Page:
A caller to the radio show last week questioned why the North Dakota economic experience seemed is such stark contrast to the Minnesota situation. (She asked this while almost getting hit by a school bus breaking traffic laws.) There are a couple of reasons for this, one pretty easy to explain on the radio, and the other is visual and so is not as easy to explain. I should point out the two stories are not in opposition to each other. That is, they can be part of the same larger narrative.
One of the questions I hear constantly has to do with the impact, or potential impact, of an industry on the local economy in Grand Forks. To be clear, there are no clear rules on which industries will have the highest impact. There are multiple factors influencing such outcomes, such as the supply chain factors in the local economy, the response of the consuming public, whether the business is in a “new” industry from the perspective of the local economic portfolio or will be competing with existing firms, and so on.
Numerous stories and sources document the growth of the North Dakota economy over the last decade. The North Dakota economy grew by leaps and bounds over this time, and economic development started in many industries and in many counties. Recently, somebody asked me about the contribution of oil over the last several years. This question is in contrast to the often asked question regarding which industry is most important in the North Dakota economy currently.
I imagine the different sectors of economic activity in any state argue about their relative importance. Lately the contest in North Dakota has been about the relative importance of agriculture and mining. My personal opinion is that if the data support an actual argument of this point than you are fortunate enough. These debates rage though and so I tend to investigate. There are many different ways to approach these types of questions but I am not going to go through a refereeing of different methods. I will just go through what I think the data are trying to impart to us.
JT and I talked about the issue of economic development in Grand Forks on the Jarrod Thomas Show today. Let me preface my remarks with a recognition that economic development is a difficult process, whether we are talking about managing it, reacting to it, hoping for it, or whatever. Development can inherently alter relationships in an economy, and in unpredictable ways. (Note I am not advocating management of economic developing because I think that often creates its own issues but we can discuss that later.)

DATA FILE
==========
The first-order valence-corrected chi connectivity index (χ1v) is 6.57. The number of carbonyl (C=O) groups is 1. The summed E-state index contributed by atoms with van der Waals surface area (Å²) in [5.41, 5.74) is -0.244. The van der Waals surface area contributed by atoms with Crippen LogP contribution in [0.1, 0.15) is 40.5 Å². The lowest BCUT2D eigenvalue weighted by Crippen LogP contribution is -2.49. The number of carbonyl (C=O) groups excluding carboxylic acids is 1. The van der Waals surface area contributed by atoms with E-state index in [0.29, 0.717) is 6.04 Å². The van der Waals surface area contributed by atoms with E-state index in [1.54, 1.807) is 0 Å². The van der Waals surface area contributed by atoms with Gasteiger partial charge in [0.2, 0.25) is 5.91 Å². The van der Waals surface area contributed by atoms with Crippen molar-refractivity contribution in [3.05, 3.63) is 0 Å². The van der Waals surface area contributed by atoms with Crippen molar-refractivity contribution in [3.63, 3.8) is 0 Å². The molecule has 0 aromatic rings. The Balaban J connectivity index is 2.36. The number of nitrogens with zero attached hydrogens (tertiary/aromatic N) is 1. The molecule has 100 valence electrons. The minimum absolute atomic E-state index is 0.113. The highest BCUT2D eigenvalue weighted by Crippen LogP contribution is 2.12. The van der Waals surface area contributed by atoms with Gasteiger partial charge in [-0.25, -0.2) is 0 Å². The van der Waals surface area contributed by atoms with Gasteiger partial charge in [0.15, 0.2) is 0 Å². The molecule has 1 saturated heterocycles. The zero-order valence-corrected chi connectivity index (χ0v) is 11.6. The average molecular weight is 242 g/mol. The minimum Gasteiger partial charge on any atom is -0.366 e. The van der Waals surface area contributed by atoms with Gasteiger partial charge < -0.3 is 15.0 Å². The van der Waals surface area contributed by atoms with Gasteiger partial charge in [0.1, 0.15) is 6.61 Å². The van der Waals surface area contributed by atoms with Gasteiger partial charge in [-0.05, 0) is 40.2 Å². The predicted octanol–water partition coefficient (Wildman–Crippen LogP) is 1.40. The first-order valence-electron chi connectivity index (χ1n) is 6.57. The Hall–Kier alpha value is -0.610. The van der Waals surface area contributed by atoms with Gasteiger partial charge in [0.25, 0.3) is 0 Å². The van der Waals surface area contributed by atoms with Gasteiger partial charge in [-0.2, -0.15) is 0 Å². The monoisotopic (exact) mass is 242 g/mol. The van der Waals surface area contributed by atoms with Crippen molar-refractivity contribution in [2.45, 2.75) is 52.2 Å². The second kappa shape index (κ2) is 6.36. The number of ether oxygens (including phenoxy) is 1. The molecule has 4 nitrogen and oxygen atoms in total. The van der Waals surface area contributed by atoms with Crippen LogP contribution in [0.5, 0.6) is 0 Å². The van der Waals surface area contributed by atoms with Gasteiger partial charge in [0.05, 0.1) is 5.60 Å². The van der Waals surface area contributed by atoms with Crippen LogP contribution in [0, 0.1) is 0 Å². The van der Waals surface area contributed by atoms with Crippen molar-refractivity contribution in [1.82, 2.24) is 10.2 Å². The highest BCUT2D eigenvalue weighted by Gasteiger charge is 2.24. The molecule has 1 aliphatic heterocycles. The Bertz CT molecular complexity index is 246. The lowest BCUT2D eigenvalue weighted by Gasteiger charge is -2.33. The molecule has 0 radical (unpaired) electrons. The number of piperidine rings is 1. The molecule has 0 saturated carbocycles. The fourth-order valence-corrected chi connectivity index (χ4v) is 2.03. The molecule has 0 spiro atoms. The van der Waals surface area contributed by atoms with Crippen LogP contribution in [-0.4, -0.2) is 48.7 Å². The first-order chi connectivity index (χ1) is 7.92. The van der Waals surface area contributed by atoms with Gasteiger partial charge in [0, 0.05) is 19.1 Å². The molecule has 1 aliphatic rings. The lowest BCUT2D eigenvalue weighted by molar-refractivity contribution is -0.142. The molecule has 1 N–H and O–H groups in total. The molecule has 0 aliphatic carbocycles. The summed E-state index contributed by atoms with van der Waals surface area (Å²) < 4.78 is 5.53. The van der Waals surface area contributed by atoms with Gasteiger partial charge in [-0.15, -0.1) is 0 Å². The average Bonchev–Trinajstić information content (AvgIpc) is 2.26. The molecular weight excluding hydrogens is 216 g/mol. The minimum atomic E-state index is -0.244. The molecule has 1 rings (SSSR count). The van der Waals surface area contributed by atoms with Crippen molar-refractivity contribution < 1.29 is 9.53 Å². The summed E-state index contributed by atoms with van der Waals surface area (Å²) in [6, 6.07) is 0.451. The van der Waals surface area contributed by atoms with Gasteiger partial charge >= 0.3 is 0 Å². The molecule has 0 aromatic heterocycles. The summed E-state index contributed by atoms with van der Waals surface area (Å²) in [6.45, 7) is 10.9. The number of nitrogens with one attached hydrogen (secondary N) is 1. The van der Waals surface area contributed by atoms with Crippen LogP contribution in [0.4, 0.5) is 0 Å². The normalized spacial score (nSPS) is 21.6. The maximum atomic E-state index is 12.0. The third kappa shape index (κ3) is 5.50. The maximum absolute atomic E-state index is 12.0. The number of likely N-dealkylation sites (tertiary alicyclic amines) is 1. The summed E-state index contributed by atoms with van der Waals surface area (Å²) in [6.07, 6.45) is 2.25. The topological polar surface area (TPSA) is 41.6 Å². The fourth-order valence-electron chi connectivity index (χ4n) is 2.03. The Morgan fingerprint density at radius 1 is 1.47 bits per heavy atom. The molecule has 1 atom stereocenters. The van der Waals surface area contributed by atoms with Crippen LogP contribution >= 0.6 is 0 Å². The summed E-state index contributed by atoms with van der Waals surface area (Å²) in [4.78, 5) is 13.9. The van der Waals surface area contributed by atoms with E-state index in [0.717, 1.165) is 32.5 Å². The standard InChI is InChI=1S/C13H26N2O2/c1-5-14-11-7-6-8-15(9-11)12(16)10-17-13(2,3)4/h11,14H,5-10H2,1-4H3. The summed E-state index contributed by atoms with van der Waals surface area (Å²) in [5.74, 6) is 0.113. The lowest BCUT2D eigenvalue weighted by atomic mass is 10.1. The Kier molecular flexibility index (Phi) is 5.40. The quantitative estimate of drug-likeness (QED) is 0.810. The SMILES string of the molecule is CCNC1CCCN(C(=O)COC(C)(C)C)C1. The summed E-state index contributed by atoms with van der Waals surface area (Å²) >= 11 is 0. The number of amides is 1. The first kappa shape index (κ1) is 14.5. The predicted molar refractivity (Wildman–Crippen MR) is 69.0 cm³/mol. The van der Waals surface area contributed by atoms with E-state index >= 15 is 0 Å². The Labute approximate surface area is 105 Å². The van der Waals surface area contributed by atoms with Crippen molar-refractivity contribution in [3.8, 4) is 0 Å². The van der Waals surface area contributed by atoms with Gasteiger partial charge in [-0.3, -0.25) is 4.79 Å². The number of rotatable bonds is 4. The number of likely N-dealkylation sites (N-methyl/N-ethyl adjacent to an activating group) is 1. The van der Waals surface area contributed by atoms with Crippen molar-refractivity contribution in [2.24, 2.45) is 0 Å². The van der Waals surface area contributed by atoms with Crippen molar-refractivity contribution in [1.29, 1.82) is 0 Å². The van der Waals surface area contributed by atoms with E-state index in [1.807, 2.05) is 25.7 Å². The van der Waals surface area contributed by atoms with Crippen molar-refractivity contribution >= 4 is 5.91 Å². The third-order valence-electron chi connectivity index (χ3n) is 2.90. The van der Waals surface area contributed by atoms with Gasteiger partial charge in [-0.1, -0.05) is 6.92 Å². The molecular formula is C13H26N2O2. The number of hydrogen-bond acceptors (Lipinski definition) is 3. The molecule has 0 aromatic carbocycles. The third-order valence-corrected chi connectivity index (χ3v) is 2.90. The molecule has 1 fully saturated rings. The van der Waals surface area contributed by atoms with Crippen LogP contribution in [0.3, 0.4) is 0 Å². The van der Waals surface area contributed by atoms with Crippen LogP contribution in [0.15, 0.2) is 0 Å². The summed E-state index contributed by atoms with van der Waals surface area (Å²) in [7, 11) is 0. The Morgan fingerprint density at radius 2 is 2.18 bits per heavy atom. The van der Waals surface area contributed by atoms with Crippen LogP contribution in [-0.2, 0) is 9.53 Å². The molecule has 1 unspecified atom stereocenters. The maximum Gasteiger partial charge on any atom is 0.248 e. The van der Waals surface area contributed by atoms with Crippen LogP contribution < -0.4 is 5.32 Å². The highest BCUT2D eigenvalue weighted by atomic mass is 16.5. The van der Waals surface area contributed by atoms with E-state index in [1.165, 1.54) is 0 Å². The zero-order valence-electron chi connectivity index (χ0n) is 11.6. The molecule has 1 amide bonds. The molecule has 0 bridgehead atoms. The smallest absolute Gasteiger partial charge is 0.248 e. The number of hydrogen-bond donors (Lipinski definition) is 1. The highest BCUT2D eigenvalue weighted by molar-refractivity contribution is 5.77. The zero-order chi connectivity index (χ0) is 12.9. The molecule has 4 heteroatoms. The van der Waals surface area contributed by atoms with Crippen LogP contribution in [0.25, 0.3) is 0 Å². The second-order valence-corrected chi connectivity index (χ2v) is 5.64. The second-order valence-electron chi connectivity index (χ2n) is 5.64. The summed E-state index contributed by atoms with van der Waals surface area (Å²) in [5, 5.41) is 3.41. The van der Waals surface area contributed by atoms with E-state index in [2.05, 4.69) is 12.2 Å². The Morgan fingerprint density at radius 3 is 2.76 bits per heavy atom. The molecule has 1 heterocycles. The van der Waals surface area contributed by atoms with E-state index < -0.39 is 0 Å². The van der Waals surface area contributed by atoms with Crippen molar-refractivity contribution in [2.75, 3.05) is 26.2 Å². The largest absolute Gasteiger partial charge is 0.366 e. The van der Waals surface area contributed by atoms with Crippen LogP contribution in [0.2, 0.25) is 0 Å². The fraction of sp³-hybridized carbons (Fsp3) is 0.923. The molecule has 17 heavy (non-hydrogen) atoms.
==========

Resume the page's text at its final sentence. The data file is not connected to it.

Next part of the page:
I get many questions about local economic development these days. The specific geography is usually either Grand Forks, city, county or metropolitan area, or the counties in northeast North Dakota. These questions come on the radio, from newspaper reporters, and general conversations from the public. The basic form of the question is, “What can or should Grand Forks do to grow and develop?”
You can tell it is an election year. There are all kinds of polls being done (my household answered more than a few) about all types of issues. I heard some discussion (and if I can remember where I will post any available link) about how is North Dakota doing, as in an attitudinal survey. My guess is that people will say, overall, that North Dakota is doing well. I am not a huge advocate of such surveys because they typically seem too vague to me. I prefer to track more definite numbers when possible. Here is median income in North Dakota and the United States.
The growth occurring in North Dakota as a whole, and in most of the sub regions within the states, is quite impressive as media stories no doubt impart. Being a dismal scientist I pointed out many times here and on the Jarrod Thomas Show (1310 KNOX AM, shameless plug I know) that the growth in the oil patch represented a potential constraint on growth in communities like Grand Forks. While many disagreed with me I offer up the following trends that should give people pause.
One of the more common questions I get, from students, people at the store, on the radio, is: how would the U.S. economy would perform if it was more like North Dakota? It is a natural question given the strong performance in North Dakota and the weaker performance in the U.S. At some level this makes the comparison of growth a bit more consistent because the distribution of activity is made identical between multiple regions. In demography/population analysis (a class I am teaching this summer) the process is called standardization. It is essentially the same idea as calculating real gross domestic product with base year prices to control for the effects of price changes on growth. So lets take a look at unemployment and real GDP for the US, MN, and ND.
Time to bore the readers with numbers. I was on Al-Jazeera in America last week talking with Ali Velshi regarding North Dakota’s energy sector. I have to admit that a live television interview was really exciting. Let’s get on with the numbers though.